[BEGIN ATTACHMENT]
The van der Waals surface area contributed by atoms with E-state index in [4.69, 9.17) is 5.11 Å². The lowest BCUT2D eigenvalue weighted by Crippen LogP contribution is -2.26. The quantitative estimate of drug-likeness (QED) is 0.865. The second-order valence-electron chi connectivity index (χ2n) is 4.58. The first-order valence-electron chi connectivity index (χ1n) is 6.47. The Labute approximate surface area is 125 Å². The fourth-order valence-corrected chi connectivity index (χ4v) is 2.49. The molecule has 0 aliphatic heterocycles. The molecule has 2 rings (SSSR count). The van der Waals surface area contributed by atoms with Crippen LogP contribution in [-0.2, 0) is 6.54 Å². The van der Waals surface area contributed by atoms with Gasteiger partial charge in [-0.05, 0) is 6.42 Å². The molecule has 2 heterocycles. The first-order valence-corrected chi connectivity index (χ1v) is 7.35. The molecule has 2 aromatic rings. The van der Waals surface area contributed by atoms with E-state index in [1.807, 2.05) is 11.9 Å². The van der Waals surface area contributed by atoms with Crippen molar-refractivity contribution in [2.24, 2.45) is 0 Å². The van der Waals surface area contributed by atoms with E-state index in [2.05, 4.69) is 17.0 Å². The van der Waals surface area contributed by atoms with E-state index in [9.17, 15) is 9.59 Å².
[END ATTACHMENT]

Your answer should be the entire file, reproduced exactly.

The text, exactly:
The van der Waals surface area contributed by atoms with E-state index in [4.69, 9.17) is 5.11 Å². The lowest BCUT2D eigenvalue weighted by Crippen LogP contribution is -2.26. The quantitative estimate of drug-likeness (QED) is 0.865. The second-order valence-electron chi connectivity index (χ2n) is 4.58. The first-order valence-electron chi connectivity index (χ1n) is 6.47. The Labute approximate surface area is 125 Å². The fourth-order valence-corrected chi connectivity index (χ4v) is 2.49. The molecule has 0 aliphatic heterocycles. The molecule has 2 rings (SSSR count). The van der Waals surface area contributed by atoms with Crippen LogP contribution in [-0.2, 0) is 6.54 Å². The van der Waals surface area contributed by atoms with Gasteiger partial charge in [-0.05, 0) is 6.42 Å². The molecule has 2 heterocycles. The first-order valence-corrected chi connectivity index (χ1v) is 7.35. The molecule has 2 aromatic rings. The van der Waals surface area contributed by atoms with E-state index in [1.807, 2.05) is 11.9 Å². The van der Waals surface area contributed by atoms with Crippen molar-refractivity contribution in [2.24, 2.45) is 0 Å². The van der Waals surface area contributed by atoms with E-state index in [2.05, 4.69) is 17.0 Å². The van der Waals surface area contributed by atoms with E-state index in [9.17, 15) is 9.59 Å².